01-27-2013 10:58:51 PM - last edited on 01-28-2013 02:13:07 PM by cathy2981
I have a 2Wire 3800HGV-B Gateway. I have attached to it via a lan port, a Netgear GS605v3 gigabit switch. The switch is connected to 3 computers and a NAS. Everything works except the computers and NAS don't communicate with each other at gigabit speed. Is there a way to configure my system so the computers and the NAS communicate with each other at gigabit speed? or do I need to buy a gigabit router and configure it as suggested in post #2? TIA
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01-28-2013 01:32:20 PM - last edited on 01-28-2013 02:13:24 PM by cathy2981
If the NAS and all the computers:
- all have gigabit ethernet ports,
- are directly connected to a gigabit switch,
- using CAT 5e or better cabling, and
- are configured in the same IP subnet,
then they should be able to communicate at Gigabit speeds. Check each computer's adapter to confirm the Gigabit connection. The NAS appliance should have some way to check that too. There may also be indicators on your switch that the connection is Gigabit.
So... how do you know they're not communicating a gigabit speeds? If you're checking via transfer rate, is it better than 100 Mbps, just not close enough to 1000 Mbps for your liking?
01-28-2013 02:57:50 PM
All computers have gigabit ethernet cards. The NAS is a Seagate Backarmor, it also has a gigabit port. All cables ate cat6, non longer than 6 feet. Windows 7 reports a gigbit connection on all computers. As you know a switch is a dumb device. Once it is connected to 2Wire gateway, it recieves ip addresses from 2Wire and acts as an extension of the 2wire. If I discounect the Netgear switch and manually assign an ip address to the nas and the computers, then they work at gigabit speed (about 60MB/s vs about 15MB/s if they are connected to 2wire gateway). Now if I connect the switch back to the gateway with all devices having manually assigned ip addresses then I don't get interenet access on computers. So I am wondering if I need to buy a gigabit router and follow the insrtuction that "SomeJoe" suggested or if there is a way for the switch to work with 2wire and all the gigabit devices behind it communicate with each other at gigabit speed. TIA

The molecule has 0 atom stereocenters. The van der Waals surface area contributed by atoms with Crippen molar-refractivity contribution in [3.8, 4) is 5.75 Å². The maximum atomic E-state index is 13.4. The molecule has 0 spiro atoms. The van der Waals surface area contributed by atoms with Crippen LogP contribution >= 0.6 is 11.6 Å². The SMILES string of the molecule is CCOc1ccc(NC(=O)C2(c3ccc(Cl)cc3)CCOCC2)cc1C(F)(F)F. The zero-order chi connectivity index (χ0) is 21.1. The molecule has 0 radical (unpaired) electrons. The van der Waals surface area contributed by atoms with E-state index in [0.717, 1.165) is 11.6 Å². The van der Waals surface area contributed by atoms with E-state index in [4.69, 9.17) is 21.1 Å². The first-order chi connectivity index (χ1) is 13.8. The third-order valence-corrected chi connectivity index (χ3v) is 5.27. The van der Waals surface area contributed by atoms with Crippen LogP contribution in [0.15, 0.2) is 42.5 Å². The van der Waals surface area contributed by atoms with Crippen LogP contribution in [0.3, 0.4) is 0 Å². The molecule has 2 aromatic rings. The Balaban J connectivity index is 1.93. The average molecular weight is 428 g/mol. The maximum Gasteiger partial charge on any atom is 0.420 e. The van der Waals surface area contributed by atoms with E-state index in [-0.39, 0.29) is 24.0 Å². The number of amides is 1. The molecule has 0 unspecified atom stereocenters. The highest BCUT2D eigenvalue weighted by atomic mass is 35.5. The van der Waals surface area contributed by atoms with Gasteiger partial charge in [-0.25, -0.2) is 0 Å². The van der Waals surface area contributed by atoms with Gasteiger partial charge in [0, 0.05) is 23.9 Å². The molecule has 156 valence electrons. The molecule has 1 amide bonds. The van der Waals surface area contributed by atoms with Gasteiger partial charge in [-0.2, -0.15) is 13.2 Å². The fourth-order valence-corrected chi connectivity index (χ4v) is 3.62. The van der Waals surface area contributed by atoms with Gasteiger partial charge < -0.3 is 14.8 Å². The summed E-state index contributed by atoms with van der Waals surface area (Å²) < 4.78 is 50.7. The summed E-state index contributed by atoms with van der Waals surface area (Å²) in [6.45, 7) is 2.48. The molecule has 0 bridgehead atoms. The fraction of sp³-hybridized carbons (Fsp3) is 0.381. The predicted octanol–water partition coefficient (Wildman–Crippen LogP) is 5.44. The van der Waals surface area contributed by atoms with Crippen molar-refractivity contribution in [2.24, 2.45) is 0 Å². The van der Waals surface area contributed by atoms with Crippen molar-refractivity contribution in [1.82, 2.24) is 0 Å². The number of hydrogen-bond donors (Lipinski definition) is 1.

01-28-2013 05:04:15 PM
Try powering down everything and rebooting to see if the NAS works. Now of course, there is no problem with assigning a Static IP to the NAS, even though the RG's use a sticky DHCP Ip scheme.
"Ren: Now listen, Cadet. I've got a job for you. See this button? Don't touch it! It's the History Eraser button, you fool!
Stimpy: So what'll happen?
Ren: That's just it. We don't know. Maybe something bad, maybe something good. I guess we'll never know, 'cause you're going to guard it. You won't touch it, will you?"
01-28-2013 06:53:30 PM
.. As you know a switch is a dumb device. Once it is connected to 2Wire gateway, it recieves ip addresses from 2Wire and acts as an extension of the 2wire....
Switches are not dumb devices. They make decisions about what to do with packets, etc. They operate at level 2 of the TCP/IP stack, vs level 3 where a router operates. If you have a group of TCP/IP node on the same subnet on the same physical LAN, then once they've found each other via ARP, there is no more routing going on, the nodes communicate directly to each other using MAC addresses, which the switch handles putting out on the right ports.
This is unlike a hub, which is indeed a dumb device. It repeats everything it hears on any port out all ports.
Connecting to the 2WIRE should not be changing your speed equation, especially not so dramatically. Something is missing from this picture.
What other devices do you have in your network?